When you arrived at work this morning and flipped on the light, which kind of bulb as it? A lovely, energy-saving compact fluorescent light bulb or “CFL?” Or was it one of those round, older, energy-sucking incandescent light bulbs?
I hope it was one of the newer ones for your sake as well as for the rest of us. I was reading online this weekend when I saw the most amazing and horrifying statistic: only 20 percent of light bulbs being purchased are the new style that save as much as 75% less energy and last ten times longer than the old style bulbs.
Wow, I thought, who is buying those energy-thieving bulbs? Who is cheating themselves and writing a carbon-creating check that our earth can not continue to pay? I don’t know. I just can’t imagine.
Energy saving compact fluorescent light bulbs will pay for themselves within one year of their purchase, according to most experts. They do cost a little more, but the savings realized both for the buyer and in terms of lessening the carbon footprint caused by all of us is so great that we can no longer afford not to buy them.
For the last 6 to 12 months as this recession has unfolded, I have thought perhaps the bulbs weren’t being used as often as possible because of hard economic times. I mean, if you’re having a hard time making this month’s payroll, you can’t expect to “reap the financial reward” of a light bulb paying for itself in a year if your company goes under in that time. So I understand not replacing old, still operating bulbs for many companies.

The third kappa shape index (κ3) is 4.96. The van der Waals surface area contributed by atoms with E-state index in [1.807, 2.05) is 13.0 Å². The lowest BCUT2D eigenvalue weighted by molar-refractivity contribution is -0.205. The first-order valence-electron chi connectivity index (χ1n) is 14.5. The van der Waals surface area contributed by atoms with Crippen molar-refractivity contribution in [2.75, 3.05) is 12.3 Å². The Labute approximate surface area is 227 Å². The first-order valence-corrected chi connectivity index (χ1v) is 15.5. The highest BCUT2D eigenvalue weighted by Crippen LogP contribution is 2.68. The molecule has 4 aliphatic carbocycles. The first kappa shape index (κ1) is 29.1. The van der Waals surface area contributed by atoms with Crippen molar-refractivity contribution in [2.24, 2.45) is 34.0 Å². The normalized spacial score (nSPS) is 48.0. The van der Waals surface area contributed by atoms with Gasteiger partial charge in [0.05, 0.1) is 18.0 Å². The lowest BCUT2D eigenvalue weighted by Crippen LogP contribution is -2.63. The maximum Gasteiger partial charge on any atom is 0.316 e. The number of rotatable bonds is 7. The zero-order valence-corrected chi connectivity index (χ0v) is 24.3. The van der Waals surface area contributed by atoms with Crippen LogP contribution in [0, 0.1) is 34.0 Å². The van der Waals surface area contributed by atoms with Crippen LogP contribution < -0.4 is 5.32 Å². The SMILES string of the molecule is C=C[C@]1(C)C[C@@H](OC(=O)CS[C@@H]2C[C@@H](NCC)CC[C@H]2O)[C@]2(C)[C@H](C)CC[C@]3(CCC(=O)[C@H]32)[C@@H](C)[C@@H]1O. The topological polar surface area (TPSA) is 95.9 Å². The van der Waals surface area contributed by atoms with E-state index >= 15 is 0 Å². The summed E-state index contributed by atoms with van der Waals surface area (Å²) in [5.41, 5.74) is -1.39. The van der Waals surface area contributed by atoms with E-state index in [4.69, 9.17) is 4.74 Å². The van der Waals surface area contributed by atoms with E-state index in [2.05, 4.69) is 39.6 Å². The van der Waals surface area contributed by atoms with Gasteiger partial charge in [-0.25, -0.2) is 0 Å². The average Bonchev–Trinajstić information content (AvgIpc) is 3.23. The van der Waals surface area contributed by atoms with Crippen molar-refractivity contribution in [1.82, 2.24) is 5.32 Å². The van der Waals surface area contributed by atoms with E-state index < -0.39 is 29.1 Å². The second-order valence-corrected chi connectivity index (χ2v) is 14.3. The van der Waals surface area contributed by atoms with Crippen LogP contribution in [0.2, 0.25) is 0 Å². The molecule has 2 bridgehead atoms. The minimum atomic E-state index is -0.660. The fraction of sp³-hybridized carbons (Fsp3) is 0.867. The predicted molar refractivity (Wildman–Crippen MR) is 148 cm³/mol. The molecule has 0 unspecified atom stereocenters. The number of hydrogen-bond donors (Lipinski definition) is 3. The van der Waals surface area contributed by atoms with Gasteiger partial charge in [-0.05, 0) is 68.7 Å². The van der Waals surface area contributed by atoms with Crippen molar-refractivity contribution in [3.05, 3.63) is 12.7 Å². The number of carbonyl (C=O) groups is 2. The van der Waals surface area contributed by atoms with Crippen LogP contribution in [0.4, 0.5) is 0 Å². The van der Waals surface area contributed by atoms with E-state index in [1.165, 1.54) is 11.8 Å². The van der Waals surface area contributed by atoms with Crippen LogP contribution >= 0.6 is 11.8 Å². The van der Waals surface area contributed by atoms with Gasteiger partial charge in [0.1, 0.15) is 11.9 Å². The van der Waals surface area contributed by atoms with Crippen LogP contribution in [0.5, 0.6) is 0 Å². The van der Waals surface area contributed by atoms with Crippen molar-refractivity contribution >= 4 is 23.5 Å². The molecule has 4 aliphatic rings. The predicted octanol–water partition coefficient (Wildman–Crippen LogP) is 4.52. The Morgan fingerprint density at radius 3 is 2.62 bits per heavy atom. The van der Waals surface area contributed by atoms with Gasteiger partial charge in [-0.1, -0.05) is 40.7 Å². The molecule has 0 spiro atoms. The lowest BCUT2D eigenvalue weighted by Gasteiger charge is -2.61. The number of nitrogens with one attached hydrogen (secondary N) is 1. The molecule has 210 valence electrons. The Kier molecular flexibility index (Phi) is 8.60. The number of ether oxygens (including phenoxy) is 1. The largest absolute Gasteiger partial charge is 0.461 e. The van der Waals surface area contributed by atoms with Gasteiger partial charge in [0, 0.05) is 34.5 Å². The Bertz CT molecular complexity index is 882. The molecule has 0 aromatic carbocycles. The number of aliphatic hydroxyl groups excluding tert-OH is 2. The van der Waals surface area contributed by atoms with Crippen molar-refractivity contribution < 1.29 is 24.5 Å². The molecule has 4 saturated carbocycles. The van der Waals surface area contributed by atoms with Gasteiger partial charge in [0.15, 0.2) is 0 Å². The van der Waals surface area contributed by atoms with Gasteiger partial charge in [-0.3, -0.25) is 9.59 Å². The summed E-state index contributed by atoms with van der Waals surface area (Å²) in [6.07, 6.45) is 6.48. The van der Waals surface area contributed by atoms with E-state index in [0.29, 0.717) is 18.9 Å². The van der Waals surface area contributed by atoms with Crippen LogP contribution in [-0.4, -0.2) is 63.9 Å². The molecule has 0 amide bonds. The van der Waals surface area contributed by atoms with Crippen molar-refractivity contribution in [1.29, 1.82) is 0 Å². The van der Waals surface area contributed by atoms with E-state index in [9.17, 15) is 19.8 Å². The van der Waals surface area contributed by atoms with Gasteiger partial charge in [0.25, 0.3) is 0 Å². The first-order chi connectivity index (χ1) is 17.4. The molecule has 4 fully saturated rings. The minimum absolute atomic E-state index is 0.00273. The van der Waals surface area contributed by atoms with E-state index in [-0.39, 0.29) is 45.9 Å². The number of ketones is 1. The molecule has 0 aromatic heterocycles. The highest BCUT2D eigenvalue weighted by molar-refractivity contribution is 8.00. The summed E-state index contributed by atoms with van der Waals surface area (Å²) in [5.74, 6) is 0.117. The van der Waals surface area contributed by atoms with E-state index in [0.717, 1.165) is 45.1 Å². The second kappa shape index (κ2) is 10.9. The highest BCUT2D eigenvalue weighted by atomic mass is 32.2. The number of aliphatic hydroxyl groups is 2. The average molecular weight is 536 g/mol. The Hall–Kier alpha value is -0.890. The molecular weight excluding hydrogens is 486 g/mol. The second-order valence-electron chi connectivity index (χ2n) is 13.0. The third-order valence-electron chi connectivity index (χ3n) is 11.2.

And its hard for me to suggest getting rid of something before its time. Before it’s fully used up or broken. I hate the wastefulness of doing that. But it’s time to get rid of those old light bulbs. Maybe for some struggling businesses, that switch should wait.
Homeowners, though, are another story. I was at the home of some financially strapped friends last week. They have lost their home and are suffering through bankruptcy at the moment. But every one of their light bulbs is a CFL bulb. They are cutting their costs as quickly as possible. They are working on it.
So if you can possibly afford to replace those old incandescent bulbs, get on it. Go get those bulbs. They will pay for themselves. Because 20% is just not enough. We need to start flipping that number around, so that 80% of light bulbs sold are CFL and 20% are incandescent bulbs. And then 15%. And then 10%. And then… we’ll find that CFL bulbs have shown the way to Greenification.